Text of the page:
McGinnis's father worked with Molle at Libbey-Owens-Ford. He ran a saw, cutting the wood to make the boxes to ship the glass that Molle and others cut. McGinnis' grandfather worked at the plant, too, as a supervisor.
"I knew George, but I didn't know him," McGinnis said. "You just didn't see George out very much. He just kept to himself. He was a very nice person; he just never bothered anyone."
'He always said he had a good life'
Molle played the bell lyre (kind of like an upright metal xylophone) in the Charleston High School Marching Band. He graduated in 1941
After Molle finished high school, he began a three-year apprenticeship under his father, at the glass plant.
"That kind of business was family, and it was passed down, from father and son on down," Molle's sister recalled. "It was a good job, and he just stayed with that."
But Molle's apprenticeship was interrupted by war.
Molle was drafted into the U.S. Army. He did basic training at King College, in Bristol, Tenn. He also had stops in Avon Park, Fla., and Macon, Ga., before he was sent to Okinawa, where he was stationed during the war.
As a pilot, he flew missions in the Pacific Theater in a B-25 Mitchell, a twin-engine medium bomber.
His sister said he loved flying but didn't pursue it after he came home and rarely talked about his wartime service.
"At that time, I was only about 12 and my brother did not talk a great deal of it, it was just something that was in his past," Morrison said. "A lot of men like to talk about it and discuss it, but he didn't. He was just a quiet person. He did his duty and came home and wanted to put it behind him."
Molle returned home and resumed his life.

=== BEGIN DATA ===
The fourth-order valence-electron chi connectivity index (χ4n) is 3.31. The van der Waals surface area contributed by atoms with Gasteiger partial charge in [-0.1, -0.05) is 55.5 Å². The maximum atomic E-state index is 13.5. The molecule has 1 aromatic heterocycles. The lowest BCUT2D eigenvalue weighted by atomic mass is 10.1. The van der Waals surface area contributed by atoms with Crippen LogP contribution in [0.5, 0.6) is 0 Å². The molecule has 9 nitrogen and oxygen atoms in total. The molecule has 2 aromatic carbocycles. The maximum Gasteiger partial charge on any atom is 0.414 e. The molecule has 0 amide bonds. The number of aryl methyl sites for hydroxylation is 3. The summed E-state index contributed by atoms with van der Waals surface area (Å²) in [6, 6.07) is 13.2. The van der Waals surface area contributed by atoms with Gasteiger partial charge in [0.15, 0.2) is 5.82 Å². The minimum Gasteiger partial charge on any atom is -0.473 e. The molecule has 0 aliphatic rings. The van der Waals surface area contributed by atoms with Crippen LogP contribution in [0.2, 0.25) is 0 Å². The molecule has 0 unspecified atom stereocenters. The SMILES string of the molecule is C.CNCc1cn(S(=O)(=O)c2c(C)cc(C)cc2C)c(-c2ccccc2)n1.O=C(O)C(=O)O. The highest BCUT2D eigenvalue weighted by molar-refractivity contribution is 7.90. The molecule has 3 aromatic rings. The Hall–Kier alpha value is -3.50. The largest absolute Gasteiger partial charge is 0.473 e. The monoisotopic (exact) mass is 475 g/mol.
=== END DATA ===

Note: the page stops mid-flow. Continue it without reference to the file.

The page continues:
He became a full-time glasscutter and joined the union.
Every day until the plant closed in 1980, Molle would use a steel and copper tool with a diamond point -- a little smaller than a hammer -- to score and cut glass to customers' specifications.
He played the vibraphone (another variant on the xylophone) in two dance bands through the '40s and '50s: the Johnny Combs Orchestra and his father's band, the George Molle Orchestra.
"He was about the best vibes player in the area," Morrison said.
He joined the local musicians union.
He drove his sister and her friend to and from practice at the Charleston Ballet.
"I met Mary Lou at the Charleston Ballet and I lived in the East End then," said Jean Moran, who was 19 when she first met Molle. "He would always drop me off. We lived where the Culture Center is. I always thought he was so handsome -- he was about 33 then -- I guess I had a little crush on him."
Moran and her husband ended up buying a house on Staunton Avenue, not far from Molle in Kanawha City. She still dances ballet once a week, on Tuesday nights, with Morrison and others.
Molle retired when Libbey-Owens-Ford closed in 1980. The plant, which had about 1,200 employees in the 1950s, was down to about 300 then.
Molle's father had died eight years earlier and Molle became almost a full-time caregiver for his mother, until she died in 1987.
For 30 years, Morrison had been visiting from Huntington, once a week or so, first to help with their mother, and then to help Molle with his own health and doctors appointments and such.
More recently, she would come and stay for a few nights to help out.
"She'd always ask him what he wanted to eat," Moran said. "She would make a big pot of vegetable soup with beef, or a beef roast, and then he would eat off that."
Morrison and Moran each described Molle as not just a gentleman, but a "gentle man."
The three of them celebrated Molle's 90th and Mary Lou's 80th birthday last year with a dinner at Bob Evans.
"He was a contented man," Moran said. "That's a good word for George. He always said he had a good life."
Reach David Gutman at firstname.lastname@example.org or 304-348-5119.